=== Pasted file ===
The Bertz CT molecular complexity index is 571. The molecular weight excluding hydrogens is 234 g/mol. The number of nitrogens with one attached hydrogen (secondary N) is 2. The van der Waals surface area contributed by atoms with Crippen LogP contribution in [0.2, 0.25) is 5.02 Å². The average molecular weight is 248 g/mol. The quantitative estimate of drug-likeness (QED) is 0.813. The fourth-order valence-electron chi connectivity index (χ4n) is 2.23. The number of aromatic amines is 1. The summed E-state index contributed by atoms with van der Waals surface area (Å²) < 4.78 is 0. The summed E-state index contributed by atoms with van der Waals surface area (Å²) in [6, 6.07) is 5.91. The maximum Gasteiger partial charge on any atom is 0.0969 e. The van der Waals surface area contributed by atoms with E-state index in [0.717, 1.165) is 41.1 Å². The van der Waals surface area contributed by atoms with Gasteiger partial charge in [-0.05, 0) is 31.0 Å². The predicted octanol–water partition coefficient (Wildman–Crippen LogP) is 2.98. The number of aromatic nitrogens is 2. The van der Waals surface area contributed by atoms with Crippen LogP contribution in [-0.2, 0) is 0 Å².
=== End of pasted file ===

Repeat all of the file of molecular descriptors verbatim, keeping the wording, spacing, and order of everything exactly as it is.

The Bertz CT molecular complexity index is 571. The molecular weight excluding hydrogens is 234 g/mol. The number of nitrogens with one attached hydrogen (secondary N) is 2. The van der Waals surface area contributed by atoms with Crippen LogP contribution in [0.2, 0.25) is 5.02 Å². The average molecular weight is 248 g/mol. The quantitative estimate of drug-likeness (QED) is 0.813. The fourth-order valence-electron chi connectivity index (χ4n) is 2.23. The number of aromatic amines is 1. The summed E-state index contributed by atoms with van der Waals surface area (Å²) < 4.78 is 0. The summed E-state index contributed by atoms with van der Waals surface area (Å²) in [6, 6.07) is 5.91. The maximum Gasteiger partial charge on any atom is 0.0969 e. The van der Waals surface area contributed by atoms with E-state index in [0.717, 1.165) is 41.1 Å². The van der Waals surface area contributed by atoms with Gasteiger partial charge in [-0.05, 0) is 31.0 Å². The predicted octanol–water partition coefficient (Wildman–Crippen LogP) is 2.98. The number of aromatic nitrogens is 2. The van der Waals surface area contributed by atoms with Crippen LogP contribution in [-0.2, 0) is 0 Å².